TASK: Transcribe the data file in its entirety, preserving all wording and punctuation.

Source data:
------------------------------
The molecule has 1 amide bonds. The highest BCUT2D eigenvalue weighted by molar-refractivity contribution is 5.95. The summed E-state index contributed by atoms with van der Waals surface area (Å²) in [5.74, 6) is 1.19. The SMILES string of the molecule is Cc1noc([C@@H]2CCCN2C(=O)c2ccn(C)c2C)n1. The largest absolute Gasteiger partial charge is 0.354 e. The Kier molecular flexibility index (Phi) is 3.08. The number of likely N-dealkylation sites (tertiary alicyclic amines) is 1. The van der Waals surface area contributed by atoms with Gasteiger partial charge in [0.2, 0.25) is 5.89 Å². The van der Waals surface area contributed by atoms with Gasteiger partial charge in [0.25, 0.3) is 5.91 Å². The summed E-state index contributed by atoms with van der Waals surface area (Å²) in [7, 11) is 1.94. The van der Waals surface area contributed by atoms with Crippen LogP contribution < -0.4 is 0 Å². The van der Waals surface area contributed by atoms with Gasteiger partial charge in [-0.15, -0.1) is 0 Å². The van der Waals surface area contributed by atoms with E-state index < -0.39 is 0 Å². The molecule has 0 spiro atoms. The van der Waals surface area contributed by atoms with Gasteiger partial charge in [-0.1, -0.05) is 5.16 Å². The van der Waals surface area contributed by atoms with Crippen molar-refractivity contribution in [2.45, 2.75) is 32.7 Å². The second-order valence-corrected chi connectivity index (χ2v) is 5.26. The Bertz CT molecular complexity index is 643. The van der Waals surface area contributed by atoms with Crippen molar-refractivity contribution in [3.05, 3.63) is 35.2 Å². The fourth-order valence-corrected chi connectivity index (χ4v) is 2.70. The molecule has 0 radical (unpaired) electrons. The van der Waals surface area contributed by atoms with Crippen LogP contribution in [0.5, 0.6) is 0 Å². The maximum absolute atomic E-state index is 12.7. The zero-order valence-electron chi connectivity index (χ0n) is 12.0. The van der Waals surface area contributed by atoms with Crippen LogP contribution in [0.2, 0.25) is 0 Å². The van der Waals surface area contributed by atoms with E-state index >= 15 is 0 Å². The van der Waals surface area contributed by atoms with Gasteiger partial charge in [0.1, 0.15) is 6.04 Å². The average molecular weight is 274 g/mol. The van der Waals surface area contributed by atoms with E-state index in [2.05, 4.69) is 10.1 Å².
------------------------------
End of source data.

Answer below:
The molecule has 1 amide bonds. The highest BCUT2D eigenvalue weighted by molar-refractivity contribution is 5.95. The summed E-state index contributed by atoms with van der Waals surface area (Å²) in [5.74, 6) is 1.19. The SMILES string of the molecule is Cc1noc([C@@H]2CCCN2C(=O)c2ccn(C)c2C)n1. The largest absolute Gasteiger partial charge is 0.354 e. The Kier molecular flexibility index (Phi) is 3.08. The number of likely N-dealkylation sites (tertiary alicyclic amines) is 1. The van der Waals surface area contributed by atoms with Gasteiger partial charge in [0.2, 0.25) is 5.89 Å². The van der Waals surface area contributed by atoms with Gasteiger partial charge in [0.25, 0.3) is 5.91 Å². The summed E-state index contributed by atoms with van der Waals surface area (Å²) in [7, 11) is 1.94. The van der Waals surface area contributed by atoms with Crippen LogP contribution < -0.4 is 0 Å². The van der Waals surface area contributed by atoms with Gasteiger partial charge in [-0.15, -0.1) is 0 Å². The van der Waals surface area contributed by atoms with E-state index < -0.39 is 0 Å². The molecule has 0 spiro atoms. The van der Waals surface area contributed by atoms with Gasteiger partial charge in [-0.1, -0.05) is 5.16 Å². The van der Waals surface area contributed by atoms with Crippen molar-refractivity contribution in [2.45, 2.75) is 32.7 Å². The second-order valence-corrected chi connectivity index (χ2v) is 5.26. The Bertz CT molecular complexity index is 643. The van der Waals surface area contributed by atoms with Crippen molar-refractivity contribution in [3.05, 3.63) is 35.2 Å². The fourth-order valence-corrected chi connectivity index (χ4v) is 2.70. The molecule has 0 radical (unpaired) electrons. The van der Waals surface area contributed by atoms with Crippen LogP contribution in [0.5, 0.6) is 0 Å². The maximum absolute atomic E-state index is 12.7. The zero-order valence-electron chi connectivity index (χ0n) is 12.0. The van der Waals surface area contributed by atoms with Crippen LogP contribution in [0.2, 0.25) is 0 Å². The van der Waals surface area contributed by atoms with E-state index >= 15 is 0 Å². The van der Waals surface area contributed by atoms with Gasteiger partial charge in [0.1, 0.15) is 6.04 Å². The average molecular weight is 274 g/mol. The van der Waals surface area contributed by atoms with E-state index in [2.05, 4.69) is 10.1 Å².